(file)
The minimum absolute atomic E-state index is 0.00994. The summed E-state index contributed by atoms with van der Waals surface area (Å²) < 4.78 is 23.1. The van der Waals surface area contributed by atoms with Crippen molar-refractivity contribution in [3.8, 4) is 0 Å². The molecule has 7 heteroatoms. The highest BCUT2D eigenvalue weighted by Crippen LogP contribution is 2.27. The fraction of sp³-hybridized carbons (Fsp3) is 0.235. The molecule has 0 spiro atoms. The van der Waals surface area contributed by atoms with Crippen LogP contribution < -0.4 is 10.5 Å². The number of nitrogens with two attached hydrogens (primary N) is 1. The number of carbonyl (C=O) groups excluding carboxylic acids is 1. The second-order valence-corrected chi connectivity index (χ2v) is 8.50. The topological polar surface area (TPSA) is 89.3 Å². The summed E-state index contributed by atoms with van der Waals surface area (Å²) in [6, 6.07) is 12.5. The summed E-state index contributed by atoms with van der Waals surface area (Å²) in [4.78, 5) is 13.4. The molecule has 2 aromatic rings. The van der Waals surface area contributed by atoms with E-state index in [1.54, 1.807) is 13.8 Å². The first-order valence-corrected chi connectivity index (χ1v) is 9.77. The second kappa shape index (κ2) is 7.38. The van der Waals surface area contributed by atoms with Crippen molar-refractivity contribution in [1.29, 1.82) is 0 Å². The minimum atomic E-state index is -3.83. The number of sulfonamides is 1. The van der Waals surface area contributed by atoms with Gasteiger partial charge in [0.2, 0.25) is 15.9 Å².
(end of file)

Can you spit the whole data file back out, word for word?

The minimum absolute atomic E-state index is 0.00994. The summed E-state index contributed by atoms with van der Waals surface area (Å²) < 4.78 is 23.1. The van der Waals surface area contributed by atoms with Crippen molar-refractivity contribution in [3.8, 4) is 0 Å². The molecule has 7 heteroatoms. The highest BCUT2D eigenvalue weighted by Crippen LogP contribution is 2.27. The fraction of sp³-hybridized carbons (Fsp3) is 0.235. The molecule has 0 spiro atoms. The van der Waals surface area contributed by atoms with Crippen LogP contribution < -0.4 is 10.5 Å². The number of nitrogens with two attached hydrogens (primary N) is 1. The number of carbonyl (C=O) groups excluding carboxylic acids is 1. The second-order valence-corrected chi connectivity index (χ2v) is 8.50. The topological polar surface area (TPSA) is 89.3 Å². The summed E-state index contributed by atoms with van der Waals surface area (Å²) in [6, 6.07) is 12.5. The summed E-state index contributed by atoms with van der Waals surface area (Å²) in [4.78, 5) is 13.4. The molecule has 2 aromatic rings. The van der Waals surface area contributed by atoms with E-state index in [1.54, 1.807) is 13.8 Å². The first-order valence-corrected chi connectivity index (χ1v) is 9.77. The second kappa shape index (κ2) is 7.38. The van der Waals surface area contributed by atoms with Crippen molar-refractivity contribution in [1.29, 1.82) is 0 Å². The minimum atomic E-state index is -3.83. The number of sulfonamides is 1. The van der Waals surface area contributed by atoms with Gasteiger partial charge in [0.2, 0.25) is 15.9 Å².